Monday, October 5, 2009

Westcott and 1 John 2.2

The following forms Appendix 3 to my essay 'The Craft of Dishonest Quotation'. The abbreviations in the titles of books are those used in the body of the essay.

On P. 234 of NABV Riplinger writes of Westcott:

“Commenting on I John 2:2 which reads, ‘[H]e is the propitiation for our sins,’ Westcott says this verse is ‘Foreign to the language of the New Testament.’”

The implication is that B.F. Westcott denied that 1 John 2.2 belongs in the New Testament. Since the book I facetiously refer to as The Big Book of Textual Variants (Philip Comfort's New Testament Text and Translation Commentary) lists no variant in this place, it follows that Riplinger is accusing Westcott of engaging in conjectural criticism of the text – a sort of New Testament version of the so-called ‘Higher Criticism’[1] of the Old Testament. If this were true it would indeed be a serious indication of unsoundness in Westcott, rejecting a verse that is in every manuscript that contains 1 John 2 for purely theological reasons. But there’s the rub, is it true?

At this point Riplinger has forgotten to give the reference to Westcott’s Epistles. As the specific quotation is not found in the body of the work on the text in question,[2] but in an additional note, this failure to give the reference actually gives the false impression that Riplinger has given a bad reference, when in fact she has given no reference at all. The context is:

“The Scriptural conception of hilaskesthai is not that of appeasing one who is angry, with a personal feeling, against the offender, but of altering the character of that which from without occasions a necessary alienation, and interposes an inevitable obstacle to fellowship. Such phrases as ‘propitiating God’ and God ‘being reconciled’ are foreign to the language of the N.T. Man is reconciled (2 Cor. V.18 ff.; Rom. V.10 f.). There is a ‘propitiation’ in the matter of the sin or of the sinner. The love of God is the same throughout; but He ‘cannot’. In virtue of His very Nature welcome the impenitent and sinful: and more than this, He ‘cannot’ treat sin as if it were not sin.
“This being so, the hilasmos, when it is applied to the sinner, so to speak, neutralises the sin. In this respect the idea of the efficacy of Christ’s propitiation corresponds with one aspect of the Pauline phrase ‘in Christ.’ The believer being united with Christ enjoys the quickening, purifying, action of Christ’s ‘Blood,’ of the virtue of His life and death.”[3]

Note first of all that it is not the verse that Westcott says is “Foreign to the language of the New Testament.” He is not engaging in the 'higher criticism' (or, as James Begg called it, "the lower scepticism"). At first reading the passage the evangelical reader is put on the defensive. Westcott appears to be trying to make the verse say something other than its plain meaning by quoting various extra-Biblical sources and Greek translations of Old Testament texts. Then, however, a second reading clears the air somewhat.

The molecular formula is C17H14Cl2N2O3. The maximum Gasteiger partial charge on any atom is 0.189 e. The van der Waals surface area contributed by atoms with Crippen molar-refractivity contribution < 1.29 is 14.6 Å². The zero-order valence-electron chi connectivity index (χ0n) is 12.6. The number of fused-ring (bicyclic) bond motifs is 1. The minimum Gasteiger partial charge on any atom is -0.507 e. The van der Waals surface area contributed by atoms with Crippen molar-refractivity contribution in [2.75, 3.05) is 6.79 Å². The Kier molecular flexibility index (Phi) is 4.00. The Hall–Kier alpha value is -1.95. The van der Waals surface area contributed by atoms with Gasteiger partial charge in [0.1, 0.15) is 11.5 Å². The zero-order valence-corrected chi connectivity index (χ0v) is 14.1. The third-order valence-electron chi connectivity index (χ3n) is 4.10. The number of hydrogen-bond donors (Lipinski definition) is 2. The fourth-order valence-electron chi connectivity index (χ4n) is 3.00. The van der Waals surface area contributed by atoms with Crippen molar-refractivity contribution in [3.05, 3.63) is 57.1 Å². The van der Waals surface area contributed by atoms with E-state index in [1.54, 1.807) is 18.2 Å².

An Evangelical would not have used Westcott’s language, but in fact he is substantially correct. Westcott is right to say that the idea that Christ’s sacrifice changes something in God is unbiblical, and this is in fact the force of the passage. He is also quite right to say that the effect of Christ’s death is finally not in God, but in us. If Christ’s death affects the way God treats those who believe in Jesus, it is because the death has changed something about us, it has taken away our sins. And it is the false idea of Christ’s death changing God’s mind that Westcott, rightly understood, says is “foreign to the language of the N.T.” There has been, sadly, a school of Evangelical preaching that has given the impression of God the Father in a fearful rage being mollified by the self-sacrifice of a loving Son. The impression is given that, before the cross, the Father had no love for us, and that it was the cross that created the Father’s love. This is of course not what the Bible teaches at all, nor is it what the best Evangelical preachers have taught. Most of the time it is merely rhetoric, bad and false rhetoric, but still merely rhetoric and not the actual belief of the speaker. Still, Westcott is quite right to say that such a view of the cross is false, and ultimately dangerous, for it creates the idea of disharmony in the Trinity, the Son loving those the Father does not love. It also gives the impression that the Father’s wrath is ultimately unjust, wrong and merely emotional.

Thus, while I disagree with Westcott that “Such phrases as ‘propitiating God’ and God ‘being reconciled’ are foreign to the language of the N.T.” absolutely, I agree that, if understood as referring to a change produced in God, such phrases are. But, if they are understood as referring to a new relation which we, as Christians, now enjoy due to our position in Christ, the phrases are quite permissible.

The Footnotes Begin Here

[1] “Why ‘higher’? The word bewilders me always.” – B.F Westcott to Archbishop Benson, Life Vol. 2 P. 224
[2] Epistles P. 44
[3] Ibid. P. 87.

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